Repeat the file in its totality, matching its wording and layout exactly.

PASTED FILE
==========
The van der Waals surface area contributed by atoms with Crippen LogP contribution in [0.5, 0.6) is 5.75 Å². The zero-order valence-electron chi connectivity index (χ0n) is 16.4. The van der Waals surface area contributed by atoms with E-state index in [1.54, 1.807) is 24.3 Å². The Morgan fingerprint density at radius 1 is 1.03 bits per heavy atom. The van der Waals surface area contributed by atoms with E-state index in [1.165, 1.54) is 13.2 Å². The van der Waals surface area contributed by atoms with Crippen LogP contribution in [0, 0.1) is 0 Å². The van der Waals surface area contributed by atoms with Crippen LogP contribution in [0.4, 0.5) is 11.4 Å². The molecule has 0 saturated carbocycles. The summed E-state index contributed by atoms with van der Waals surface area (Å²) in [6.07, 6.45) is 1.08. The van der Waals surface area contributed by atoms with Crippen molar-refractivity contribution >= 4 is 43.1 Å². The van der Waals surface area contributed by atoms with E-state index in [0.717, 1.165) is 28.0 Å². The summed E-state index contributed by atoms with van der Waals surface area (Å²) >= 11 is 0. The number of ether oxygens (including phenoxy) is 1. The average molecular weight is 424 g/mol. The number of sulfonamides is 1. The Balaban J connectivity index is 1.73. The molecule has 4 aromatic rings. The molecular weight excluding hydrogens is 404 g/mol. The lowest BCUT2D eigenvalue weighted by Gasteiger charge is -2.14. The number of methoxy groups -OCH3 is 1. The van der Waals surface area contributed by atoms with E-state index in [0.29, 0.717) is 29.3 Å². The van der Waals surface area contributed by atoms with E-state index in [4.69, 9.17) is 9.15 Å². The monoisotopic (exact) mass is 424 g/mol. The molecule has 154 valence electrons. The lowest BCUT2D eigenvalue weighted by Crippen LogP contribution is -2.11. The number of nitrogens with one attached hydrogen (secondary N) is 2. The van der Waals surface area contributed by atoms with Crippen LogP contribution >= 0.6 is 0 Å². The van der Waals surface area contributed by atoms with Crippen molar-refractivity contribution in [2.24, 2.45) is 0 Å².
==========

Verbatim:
The van der Waals surface area contributed by atoms with Crippen LogP contribution in [0.5, 0.6) is 5.75 Å². The zero-order valence-electron chi connectivity index (χ0n) is 16.4. The van der Waals surface area contributed by atoms with E-state index in [1.54, 1.807) is 24.3 Å². The Morgan fingerprint density at radius 1 is 1.03 bits per heavy atom. The van der Waals surface area contributed by atoms with E-state index in [1.165, 1.54) is 13.2 Å². The van der Waals surface area contributed by atoms with Crippen LogP contribution in [0, 0.1) is 0 Å². The van der Waals surface area contributed by atoms with Crippen LogP contribution in [0.4, 0.5) is 11.4 Å². The molecule has 0 saturated carbocycles. The summed E-state index contributed by atoms with van der Waals surface area (Å²) in [6.07, 6.45) is 1.08. The van der Waals surface area contributed by atoms with Crippen molar-refractivity contribution >= 4 is 43.1 Å². The van der Waals surface area contributed by atoms with E-state index in [0.717, 1.165) is 28.0 Å². The summed E-state index contributed by atoms with van der Waals surface area (Å²) >= 11 is 0. The number of ether oxygens (including phenoxy) is 1. The average molecular weight is 424 g/mol. The number of sulfonamides is 1. The Balaban J connectivity index is 1.73. The molecule has 4 aromatic rings. The molecular weight excluding hydrogens is 404 g/mol. The lowest BCUT2D eigenvalue weighted by Gasteiger charge is -2.14. The number of methoxy groups -OCH3 is 1. The van der Waals surface area contributed by atoms with E-state index in [0.29, 0.717) is 29.3 Å². The van der Waals surface area contributed by atoms with E-state index in [4.69, 9.17) is 9.15 Å². The monoisotopic (exact) mass is 424 g/mol. The molecule has 154 valence electrons. The lowest BCUT2D eigenvalue weighted by Crippen LogP contribution is -2.11. The number of nitrogens with one attached hydrogen (secondary N) is 2. The van der Waals surface area contributed by atoms with Crippen LogP contribution >= 0.6 is 0 Å². The van der Waals surface area contributed by atoms with Crippen molar-refractivity contribution in [2.24, 2.45) is 0 Å².